Dominican is Having a Ball

With the help of a little magic and a lot of hard work, the Sister Ambrose Reggio Gym transformed from a basketball court into faraway kingdom as Dominican presented Rodgers and Hammerstein’s Cinderella.

In the play Cinderella with junior Camryn Wisniewski in the title role, Ella lives with her step-mother and step-sisters. Her step-mother, Madame – played by junior Madison Lewis – and her step-sisters – played by seniors Dana Heck and Annalyse Nelson – treat Ella like a servant.  However, things start to change for Ella after a chance encounter with Prince Topher. In the end Cinderella and Prince Topher fall in love and are married, just like the fairy tale.

cinderella transformed

Cinderella, played by junior Camryn Wisniewski, is transformed from a pauper to a princess.  The magical touch of her fairy godmother, played by sophomore Elise Bourg, helps Cinderella  attend the royal ball.  

Rodgers and Hammerstein’s Cinderella is based on the Cinderella fairy tale but adds a modern twist. These twists include an election for a prime minister and the addition of a revolutionary in the story line.

The cast for Cinderella ranged from eight graders to seniors and had all levels of play experience. “Playing Cinderella was one of the most rewarding experiences that I’ve had in all of my years of acting. I caught myself beginning to act like the character even off-stage,” said Wisniewski.


Who stole the Prince’s heart?  Cinderella’s stepsisters, played by seniors Dana Heck and Annalyse Nelson, have no idea that their competition for the prince’s affections was in their own home Madame, Cinderella’s stepmother played by junior Madison Lewis, is just as clueless as her daughters  

This year’s cast consisted of 33 Dominican students and 5 boys from other local schools. Mrs. Rosalie Abadie, director, and Mrs. Marcia Peyton (‘78), assistant director, led the cast.  Cinderella marked their 23rd year of directing the spring musicals at Dominican.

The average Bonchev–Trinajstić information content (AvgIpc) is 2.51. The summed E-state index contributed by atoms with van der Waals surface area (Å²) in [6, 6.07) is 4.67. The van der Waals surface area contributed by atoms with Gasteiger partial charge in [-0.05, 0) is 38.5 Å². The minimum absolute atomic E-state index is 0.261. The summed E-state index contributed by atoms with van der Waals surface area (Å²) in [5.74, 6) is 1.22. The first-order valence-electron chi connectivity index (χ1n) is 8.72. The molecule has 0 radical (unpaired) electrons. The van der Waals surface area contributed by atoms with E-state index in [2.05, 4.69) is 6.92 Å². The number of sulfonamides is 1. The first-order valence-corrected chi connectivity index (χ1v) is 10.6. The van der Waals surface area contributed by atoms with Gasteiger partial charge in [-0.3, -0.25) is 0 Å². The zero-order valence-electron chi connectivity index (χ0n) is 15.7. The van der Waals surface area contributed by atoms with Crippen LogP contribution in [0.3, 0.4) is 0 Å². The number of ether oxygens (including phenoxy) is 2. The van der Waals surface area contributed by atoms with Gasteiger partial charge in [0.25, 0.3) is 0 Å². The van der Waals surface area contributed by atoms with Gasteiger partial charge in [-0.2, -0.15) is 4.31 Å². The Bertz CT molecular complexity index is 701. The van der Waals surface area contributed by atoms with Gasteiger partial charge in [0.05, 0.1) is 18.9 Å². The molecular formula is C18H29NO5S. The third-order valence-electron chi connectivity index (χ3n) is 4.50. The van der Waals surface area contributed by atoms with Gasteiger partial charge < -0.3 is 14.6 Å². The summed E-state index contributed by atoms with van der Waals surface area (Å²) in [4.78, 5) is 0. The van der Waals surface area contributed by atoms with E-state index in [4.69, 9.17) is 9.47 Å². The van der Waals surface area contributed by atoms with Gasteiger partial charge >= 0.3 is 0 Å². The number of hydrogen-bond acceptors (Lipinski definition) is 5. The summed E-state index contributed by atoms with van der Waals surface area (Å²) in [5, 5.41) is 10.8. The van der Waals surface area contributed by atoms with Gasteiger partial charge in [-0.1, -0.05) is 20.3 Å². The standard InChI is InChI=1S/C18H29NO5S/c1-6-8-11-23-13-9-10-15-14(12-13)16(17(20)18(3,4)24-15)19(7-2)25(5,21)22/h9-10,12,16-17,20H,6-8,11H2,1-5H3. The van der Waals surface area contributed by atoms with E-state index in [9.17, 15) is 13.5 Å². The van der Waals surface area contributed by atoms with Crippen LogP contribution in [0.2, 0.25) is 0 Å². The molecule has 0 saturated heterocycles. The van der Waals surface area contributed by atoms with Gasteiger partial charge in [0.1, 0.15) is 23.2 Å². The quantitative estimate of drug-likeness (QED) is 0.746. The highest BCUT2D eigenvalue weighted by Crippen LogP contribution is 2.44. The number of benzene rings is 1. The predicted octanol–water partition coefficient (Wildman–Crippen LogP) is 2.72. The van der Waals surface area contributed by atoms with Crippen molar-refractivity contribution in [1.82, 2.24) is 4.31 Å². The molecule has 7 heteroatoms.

According to Mrs. Peyton, putting on a musical “takes a village.” A production like Cinderella has many components, and students have a large role. Students made up both the crew and orchestra.  Several DHS students worked as choreographers, as well. This year, three student choreographers helped Mrs. Kelsey Vogt Napier, choreographer, with the exciting dance numbers. They were junior Cappy Elvir and sophomore Bryce Leonhard, who both had featured roles in the ensemble, and Nelson, who played Ella’s step-sister, Charlotte.

Cinderella was one part of the annual Fine Arts Festival held in April.  Alumnae Hall was decked out in artwork courtesy of students in Art II and III.  Visitors enjoyed the paintings, sketches and multi-media works of art in Alumnae Hall as well as the artistic scenery on stage. .

The stage became a magical kingdom, thanks to the crew. The crew is the “unseen force behind the production,” said Ms. Angelle Caffery, scenery and stage crew director. They create the sets that form scenes and transform the SARG.

Their job does not end with the sets; it also extends to helping run the show. They help with backstage business, scene changes and lighting. From the painters to the light board operators, the crew helps create the mood and atmosphere that allows the actors to perform their best.  While the crew creates the look of the stage, the orchestra play the music that makes Cinderella come alive.


Action Behind the Scene – Student performers put the music in the Spring Musical.  From tight quarters behind the set, the orchestra plays the score to Cinderella

The live orchestra that performs the score of Cinderella is under the direction of Ms. Brenda Castillo, musical director. Making up the live orchestra are students from Dominican as well as other local schools. Dominican is one of the only local high schools to have a live orchestra in their performances.  “Having a live orchestra helps to make the play more realistic and less robotic,” said Ms. Castillo. “The orchestra reacts to the performance as it happens to create individual ‘moments’.”

Wisniewski agrees that the live orchestra creates a symbiotic relationship. “Without the talents of every single person involved, this show wouldn’t have been possible,” she said.

By: Paige Dawson